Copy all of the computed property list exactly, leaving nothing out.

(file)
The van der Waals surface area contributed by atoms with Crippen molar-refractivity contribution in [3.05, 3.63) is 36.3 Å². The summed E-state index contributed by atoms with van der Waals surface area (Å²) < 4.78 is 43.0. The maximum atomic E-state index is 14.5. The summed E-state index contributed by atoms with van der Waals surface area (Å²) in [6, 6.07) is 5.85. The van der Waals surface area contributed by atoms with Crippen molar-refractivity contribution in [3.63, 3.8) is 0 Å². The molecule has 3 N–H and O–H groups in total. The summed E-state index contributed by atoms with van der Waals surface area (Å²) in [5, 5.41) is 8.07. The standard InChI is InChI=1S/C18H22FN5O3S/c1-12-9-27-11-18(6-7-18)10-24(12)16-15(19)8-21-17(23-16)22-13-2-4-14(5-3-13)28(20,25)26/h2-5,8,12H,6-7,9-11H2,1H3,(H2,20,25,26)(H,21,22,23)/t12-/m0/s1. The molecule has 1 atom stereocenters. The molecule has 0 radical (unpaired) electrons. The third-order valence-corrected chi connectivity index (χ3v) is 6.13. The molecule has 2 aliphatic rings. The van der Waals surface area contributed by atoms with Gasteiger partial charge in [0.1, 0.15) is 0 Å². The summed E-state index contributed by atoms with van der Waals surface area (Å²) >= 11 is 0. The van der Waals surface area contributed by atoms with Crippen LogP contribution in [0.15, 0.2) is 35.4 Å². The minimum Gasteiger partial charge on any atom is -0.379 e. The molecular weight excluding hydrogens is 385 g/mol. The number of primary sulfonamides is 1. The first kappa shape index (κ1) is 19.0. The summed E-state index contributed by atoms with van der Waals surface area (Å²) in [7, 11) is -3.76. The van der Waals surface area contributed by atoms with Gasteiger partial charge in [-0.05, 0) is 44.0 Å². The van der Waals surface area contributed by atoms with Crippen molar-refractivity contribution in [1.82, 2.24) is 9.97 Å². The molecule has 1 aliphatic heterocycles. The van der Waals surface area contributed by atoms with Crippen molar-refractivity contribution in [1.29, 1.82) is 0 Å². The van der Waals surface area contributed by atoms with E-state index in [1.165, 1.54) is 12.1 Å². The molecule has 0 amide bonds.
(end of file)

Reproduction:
The van der Waals surface area contributed by atoms with Crippen molar-refractivity contribution in [3.05, 3.63) is 36.3 Å². The summed E-state index contributed by atoms with van der Waals surface area (Å²) < 4.78 is 43.0. The maximum atomic E-state index is 14.5. The summed E-state index contributed by atoms with van der Waals surface area (Å²) in [6, 6.07) is 5.85. The van der Waals surface area contributed by atoms with Crippen molar-refractivity contribution in [3.63, 3.8) is 0 Å². The molecule has 3 N–H and O–H groups in total. The summed E-state index contributed by atoms with van der Waals surface area (Å²) in [5, 5.41) is 8.07. The standard InChI is InChI=1S/C18H22FN5O3S/c1-12-9-27-11-18(6-7-18)10-24(12)16-15(19)8-21-17(23-16)22-13-2-4-14(5-3-13)28(20,25)26/h2-5,8,12H,6-7,9-11H2,1H3,(H2,20,25,26)(H,21,22,23)/t12-/m0/s1. The molecule has 1 atom stereocenters. The molecule has 0 radical (unpaired) electrons. The third-order valence-corrected chi connectivity index (χ3v) is 6.13. The molecule has 2 aliphatic rings. The van der Waals surface area contributed by atoms with Gasteiger partial charge in [0.1, 0.15) is 0 Å². The summed E-state index contributed by atoms with van der Waals surface area (Å²) >= 11 is 0. The van der Waals surface area contributed by atoms with Crippen LogP contribution in [0.15, 0.2) is 35.4 Å². The minimum Gasteiger partial charge on any atom is -0.379 e. The molecular weight excluding hydrogens is 385 g/mol. The number of primary sulfonamides is 1. The first kappa shape index (κ1) is 19.0. The summed E-state index contributed by atoms with van der Waals surface area (Å²) in [7, 11) is -3.76. The van der Waals surface area contributed by atoms with Gasteiger partial charge in [-0.05, 0) is 44.0 Å². The van der Waals surface area contributed by atoms with Crippen molar-refractivity contribution in [1.82, 2.24) is 9.97 Å². The molecule has 1 aliphatic heterocycles. The van der Waals surface area contributed by atoms with Crippen molar-refractivity contribution in [1.29, 1.82) is 0 Å². The van der Waals surface area contributed by atoms with E-state index in [1.165, 1.54) is 12.1 Å². The molecule has 0 amide bonds.